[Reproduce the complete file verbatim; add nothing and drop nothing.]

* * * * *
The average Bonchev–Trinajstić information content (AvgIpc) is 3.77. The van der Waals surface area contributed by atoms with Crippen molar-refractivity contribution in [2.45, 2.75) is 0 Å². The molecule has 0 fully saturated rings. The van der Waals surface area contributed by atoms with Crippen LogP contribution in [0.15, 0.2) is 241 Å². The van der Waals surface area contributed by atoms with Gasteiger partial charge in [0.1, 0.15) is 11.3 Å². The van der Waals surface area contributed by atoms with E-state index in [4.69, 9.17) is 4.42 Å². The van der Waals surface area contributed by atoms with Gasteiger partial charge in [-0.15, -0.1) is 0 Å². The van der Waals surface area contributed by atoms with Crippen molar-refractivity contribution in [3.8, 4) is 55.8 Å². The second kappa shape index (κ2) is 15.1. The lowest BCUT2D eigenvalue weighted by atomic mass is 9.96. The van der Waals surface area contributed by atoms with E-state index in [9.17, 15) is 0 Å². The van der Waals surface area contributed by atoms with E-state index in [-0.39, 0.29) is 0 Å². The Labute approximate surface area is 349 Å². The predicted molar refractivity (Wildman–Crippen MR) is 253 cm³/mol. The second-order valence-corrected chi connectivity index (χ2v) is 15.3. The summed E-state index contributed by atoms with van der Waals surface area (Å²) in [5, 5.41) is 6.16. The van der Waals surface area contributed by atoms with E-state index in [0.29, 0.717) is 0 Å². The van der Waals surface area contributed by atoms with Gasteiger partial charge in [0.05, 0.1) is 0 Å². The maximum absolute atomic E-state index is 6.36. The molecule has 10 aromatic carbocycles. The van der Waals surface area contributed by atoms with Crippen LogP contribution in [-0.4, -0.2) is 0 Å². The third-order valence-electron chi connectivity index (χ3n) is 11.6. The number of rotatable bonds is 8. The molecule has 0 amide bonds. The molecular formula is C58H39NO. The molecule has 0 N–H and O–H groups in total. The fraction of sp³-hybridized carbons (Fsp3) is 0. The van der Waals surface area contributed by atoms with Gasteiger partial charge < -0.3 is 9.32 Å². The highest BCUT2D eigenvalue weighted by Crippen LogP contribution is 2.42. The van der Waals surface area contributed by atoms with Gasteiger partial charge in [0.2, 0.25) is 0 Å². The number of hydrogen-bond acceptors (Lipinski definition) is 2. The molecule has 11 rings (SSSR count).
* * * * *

The average Bonchev–Trinajstić information content (AvgIpc) is 3.77. The van der Waals surface area contributed by atoms with Crippen molar-refractivity contribution in [2.45, 2.75) is 0 Å². The molecule has 0 fully saturated rings. The van der Waals surface area contributed by atoms with Crippen LogP contribution in [0.15, 0.2) is 241 Å². The van der Waals surface area contributed by atoms with Gasteiger partial charge in [0.1, 0.15) is 11.3 Å². The van der Waals surface area contributed by atoms with E-state index in [4.69, 9.17) is 4.42 Å². The van der Waals surface area contributed by atoms with Gasteiger partial charge in [-0.15, -0.1) is 0 Å². The van der Waals surface area contributed by atoms with Crippen molar-refractivity contribution in [3.8, 4) is 55.8 Å². The second kappa shape index (κ2) is 15.1. The lowest BCUT2D eigenvalue weighted by atomic mass is 9.96. The van der Waals surface area contributed by atoms with E-state index in [9.17, 15) is 0 Å². The van der Waals surface area contributed by atoms with E-state index in [-0.39, 0.29) is 0 Å². The Labute approximate surface area is 349 Å². The predicted molar refractivity (Wildman–Crippen MR) is 253 cm³/mol. The second-order valence-corrected chi connectivity index (χ2v) is 15.3. The summed E-state index contributed by atoms with van der Waals surface area (Å²) in [5, 5.41) is 6.16. The van der Waals surface area contributed by atoms with E-state index in [0.29, 0.717) is 0 Å². The van der Waals surface area contributed by atoms with Gasteiger partial charge in [0.05, 0.1) is 0 Å². The maximum absolute atomic E-state index is 6.36. The molecule has 10 aromatic carbocycles. The van der Waals surface area contributed by atoms with Crippen LogP contribution in [-0.4, -0.2) is 0 Å². The third-order valence-electron chi connectivity index (χ3n) is 11.6. The number of rotatable bonds is 8. The molecule has 0 amide bonds. The molecular formula is C58H39NO. The molecule has 0 N–H and O–H groups in total. The fraction of sp³-hybridized carbons (Fsp3) is 0. The van der Waals surface area contributed by atoms with Gasteiger partial charge < -0.3 is 9.32 Å². The highest BCUT2D eigenvalue weighted by Crippen LogP contribution is 2.42. The van der Waals surface area contributed by atoms with Gasteiger partial charge in [0.2, 0.25) is 0 Å². The number of hydrogen-bond acceptors (Lipinski definition) is 2. The molecule has 11 rings (SSSR count).